Cheated? There are a hundred, a thousand, places out there that I could nod my head along with you and say: yes, I understand.
But not this one.
Thanks. Good to know.
And it's good to know that all of those who are afflicted have so many options these days — even a sushi bar is not off limits.
You called the pork belly dumplings at the Source the best in the area in "The Very Best" issue. I'm a dumpling-freak and I've been more than happy at China Bistro (incredible) and A&J.
Do I owe myself a trip to the Source for these dumpings, are they that extraordinary?
They are, they're that extraordinary.
I love the dumplings at China Bistro, particularly the beef-and-celery and the shrimp-and-chive, and A&J does good work, too. But the dumplings at The Source are a different breed altogether — unsurpassingly delicate and light, and immensely flavorful and rich — and belong in a different category. You only get a dumpling like this when you combine a respect for authenticity and tradition with the kind of technical expertise that comes with years and years of training at the highest levels of the business.
Pupusa: Irene's Pupusas III in Wheaton; also, Guardado's in Bethesda; and Irene's in Laurel
Crab cakes: Kinkead's
Cheeseburger: Kloby's Smokehouse smoked and grilled cheeseburger (prole); Ray's Hell Burger with Epoisses (bourgeois)
NY-style pizza: Pete's Apizza
Foie gras dish: 2941
French fries: Five Guys (prole); Central Michel Richard (bourgeois)
Fried chicken: Oohhs & Aahhs
Gratis bread basket: Vidalia
Lobster dish: Lobster "Begula" pasta at Citronelle
Oysters: Central Michel Richard
I am writing to report on an outstanding dining experience that I had at J&G Steakhouse this past Saturday.
My boyfriend and I originally had a 10:30PM reservation there on Friday, January 15, for Restaurant Week; we arrived early to have cocktails and appetizers at the wine bar downstairs but were told by the bartender that our table wouldn't be ready until 11:00 or so. When we headed upstairs at 11:00, the hostess politely apologized and said that there were still no free tables and that she wasn't sure how much longer the wait would be (apparently Whitney Houston was in the restaurant and Stevie Wonder was in the hotel, so patrons weren’t giving up their tables).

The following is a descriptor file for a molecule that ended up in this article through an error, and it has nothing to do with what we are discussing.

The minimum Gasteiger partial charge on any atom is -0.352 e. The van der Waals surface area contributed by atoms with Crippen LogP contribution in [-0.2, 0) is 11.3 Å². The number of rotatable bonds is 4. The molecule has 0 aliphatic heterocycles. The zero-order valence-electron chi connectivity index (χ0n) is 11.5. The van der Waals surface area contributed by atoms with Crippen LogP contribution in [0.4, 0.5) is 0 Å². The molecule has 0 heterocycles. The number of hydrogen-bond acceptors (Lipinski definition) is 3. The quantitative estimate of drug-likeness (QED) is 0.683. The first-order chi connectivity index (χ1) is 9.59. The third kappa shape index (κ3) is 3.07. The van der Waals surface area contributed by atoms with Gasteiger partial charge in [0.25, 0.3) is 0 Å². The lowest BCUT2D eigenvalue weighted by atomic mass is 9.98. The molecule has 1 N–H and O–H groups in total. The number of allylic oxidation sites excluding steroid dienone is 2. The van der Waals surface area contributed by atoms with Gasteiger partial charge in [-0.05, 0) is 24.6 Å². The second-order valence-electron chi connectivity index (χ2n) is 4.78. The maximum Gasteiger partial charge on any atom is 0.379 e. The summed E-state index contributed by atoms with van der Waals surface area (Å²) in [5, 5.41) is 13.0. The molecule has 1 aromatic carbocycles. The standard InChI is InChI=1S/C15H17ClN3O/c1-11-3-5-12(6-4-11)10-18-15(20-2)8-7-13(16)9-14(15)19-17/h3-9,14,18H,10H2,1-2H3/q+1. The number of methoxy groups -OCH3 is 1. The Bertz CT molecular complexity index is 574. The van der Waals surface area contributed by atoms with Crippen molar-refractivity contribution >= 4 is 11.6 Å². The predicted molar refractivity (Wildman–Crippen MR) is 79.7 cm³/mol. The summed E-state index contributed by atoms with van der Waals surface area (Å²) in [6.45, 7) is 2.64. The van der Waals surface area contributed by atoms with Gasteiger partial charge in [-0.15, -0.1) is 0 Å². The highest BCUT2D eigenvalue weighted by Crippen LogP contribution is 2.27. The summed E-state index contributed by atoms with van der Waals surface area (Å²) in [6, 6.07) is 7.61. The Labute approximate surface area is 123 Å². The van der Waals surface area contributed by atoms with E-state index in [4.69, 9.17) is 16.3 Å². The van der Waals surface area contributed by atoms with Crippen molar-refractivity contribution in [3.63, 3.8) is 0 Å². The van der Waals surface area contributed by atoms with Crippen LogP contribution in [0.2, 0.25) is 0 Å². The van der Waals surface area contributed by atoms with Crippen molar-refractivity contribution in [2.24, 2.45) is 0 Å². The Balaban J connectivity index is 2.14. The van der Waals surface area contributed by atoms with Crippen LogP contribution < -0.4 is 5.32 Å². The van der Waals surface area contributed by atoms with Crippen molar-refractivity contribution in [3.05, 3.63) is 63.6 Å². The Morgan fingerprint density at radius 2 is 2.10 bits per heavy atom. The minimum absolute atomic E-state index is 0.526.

Tired and not really wanting to have a three course meal at midnight, we decided to leave; I wasn't upset, just very disappointed, as I had been greatly looking forward to that dinner all week. I received a call later that weekend from the manager apologizing that they had not been able to seat us and asking us back as their guests for any night we would like and to dine from the full or tasting menu (not limiting us to the RW menu). This was an extremely gracious and unexpected gesture.
We arrived for dinner and proceeded to enjoy one of the most intimate and memorable meals I've had in some time, all while being served by an incredibly refined, sophisticated, and professional staff; the manager with whom I had spoken on the phone personally came to the table, introduced himself, and seemed genuinely happy to have us there. Upon being seated, we were treated to complimentary glasses of champagne.
The food was incredible (we almost categorically took them up on their recommendations), and the entire experience was seamless. This was truly a dining fantasy with no bruises.
Just as a note – I was part of the dining duo that set off the Bibiana waiting-for-90-minutes-after-your-reservation-time chat war, so I don't know if this was just good karma or a restaurant that really gets it right. I am fairly certain it's the latter.
I hope that J&G excels for years to come; I imagine they will. On a final note, the manager said they just got a permit for outdoor patio seating when the weather warms up – can’t wait.
Good to hear it.
I'm not surprised at all; what surprises me is when I hear people say that J&G is "not all that," or that they can't understand why it'd be ranked so high.
Not all that? The staff is superb — as pro as it gets — the cooking has proven remarkably consistent over these six, seven months, and the setting is both dramatic and intimate.
And here's something else: the prices are appreciably lower than what you can expect to pay at Citronelle or CityZen, etc.
What isn't good, might be a more useful question.